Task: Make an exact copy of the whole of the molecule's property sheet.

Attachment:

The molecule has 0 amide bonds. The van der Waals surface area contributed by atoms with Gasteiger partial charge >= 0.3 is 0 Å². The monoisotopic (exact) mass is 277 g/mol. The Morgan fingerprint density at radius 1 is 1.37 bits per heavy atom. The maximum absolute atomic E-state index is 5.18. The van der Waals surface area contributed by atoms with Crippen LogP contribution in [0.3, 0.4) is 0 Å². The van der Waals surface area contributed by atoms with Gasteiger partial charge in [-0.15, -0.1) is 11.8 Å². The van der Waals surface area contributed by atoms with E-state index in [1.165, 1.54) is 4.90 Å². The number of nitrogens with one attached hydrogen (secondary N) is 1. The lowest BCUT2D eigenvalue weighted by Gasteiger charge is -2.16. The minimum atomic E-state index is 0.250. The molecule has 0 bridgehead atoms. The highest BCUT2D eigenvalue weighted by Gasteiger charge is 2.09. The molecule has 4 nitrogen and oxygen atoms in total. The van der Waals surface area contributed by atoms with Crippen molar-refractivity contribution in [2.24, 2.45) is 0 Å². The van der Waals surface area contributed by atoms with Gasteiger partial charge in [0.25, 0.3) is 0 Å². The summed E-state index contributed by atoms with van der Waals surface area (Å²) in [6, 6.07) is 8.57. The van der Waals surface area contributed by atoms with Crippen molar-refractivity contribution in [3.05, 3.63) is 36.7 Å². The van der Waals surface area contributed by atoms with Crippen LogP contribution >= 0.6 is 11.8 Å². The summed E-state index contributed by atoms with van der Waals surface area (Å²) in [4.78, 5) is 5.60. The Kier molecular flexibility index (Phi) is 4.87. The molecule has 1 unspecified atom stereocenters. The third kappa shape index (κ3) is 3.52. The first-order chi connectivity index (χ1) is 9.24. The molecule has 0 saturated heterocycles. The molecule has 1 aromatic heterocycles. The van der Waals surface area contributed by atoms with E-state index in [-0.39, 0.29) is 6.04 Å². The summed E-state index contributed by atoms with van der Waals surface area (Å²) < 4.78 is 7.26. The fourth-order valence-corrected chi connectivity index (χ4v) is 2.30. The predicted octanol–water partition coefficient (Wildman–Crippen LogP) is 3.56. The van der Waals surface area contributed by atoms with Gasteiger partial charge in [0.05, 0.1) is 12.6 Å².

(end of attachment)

The molecule has 0 amide bonds. The van der Waals surface area contributed by atoms with Gasteiger partial charge >= 0.3 is 0 Å². The monoisotopic (exact) mass is 277 g/mol. The Morgan fingerprint density at radius 1 is 1.37 bits per heavy atom. The maximum absolute atomic E-state index is 5.18. The van der Waals surface area contributed by atoms with Crippen LogP contribution in [0.3, 0.4) is 0 Å². The van der Waals surface area contributed by atoms with Gasteiger partial charge in [-0.15, -0.1) is 11.8 Å². The van der Waals surface area contributed by atoms with E-state index in [1.165, 1.54) is 4.90 Å². The number of nitrogens with one attached hydrogen (secondary N) is 1. The lowest BCUT2D eigenvalue weighted by Gasteiger charge is -2.16. The minimum atomic E-state index is 0.250. The molecule has 0 bridgehead atoms. The highest BCUT2D eigenvalue weighted by Gasteiger charge is 2.09. The molecule has 4 nitrogen and oxygen atoms in total. The van der Waals surface area contributed by atoms with Crippen molar-refractivity contribution in [2.24, 2.45) is 0 Å². The van der Waals surface area contributed by atoms with Gasteiger partial charge in [0.25, 0.3) is 0 Å². The summed E-state index contributed by atoms with van der Waals surface area (Å²) in [6, 6.07) is 8.57. The van der Waals surface area contributed by atoms with Crippen molar-refractivity contribution in [3.05, 3.63) is 36.7 Å². The van der Waals surface area contributed by atoms with Crippen LogP contribution >= 0.6 is 11.8 Å². The summed E-state index contributed by atoms with van der Waals surface area (Å²) in [4.78, 5) is 5.60. The Kier molecular flexibility index (Phi) is 4.87. The molecule has 1 unspecified atom stereocenters. The third kappa shape index (κ3) is 3.52. The first-order chi connectivity index (χ1) is 9.24. The molecule has 0 saturated heterocycles. The molecule has 1 aromatic heterocycles. The van der Waals surface area contributed by atoms with E-state index in [-0.39, 0.29) is 6.04 Å². The summed E-state index contributed by atoms with van der Waals surface area (Å²) < 4.78 is 7.26. The fourth-order valence-corrected chi connectivity index (χ4v) is 2.30. The predicted octanol–water partition coefficient (Wildman–Crippen LogP) is 3.56. The van der Waals surface area contributed by atoms with Gasteiger partial charge in [0.05, 0.1) is 12.6 Å².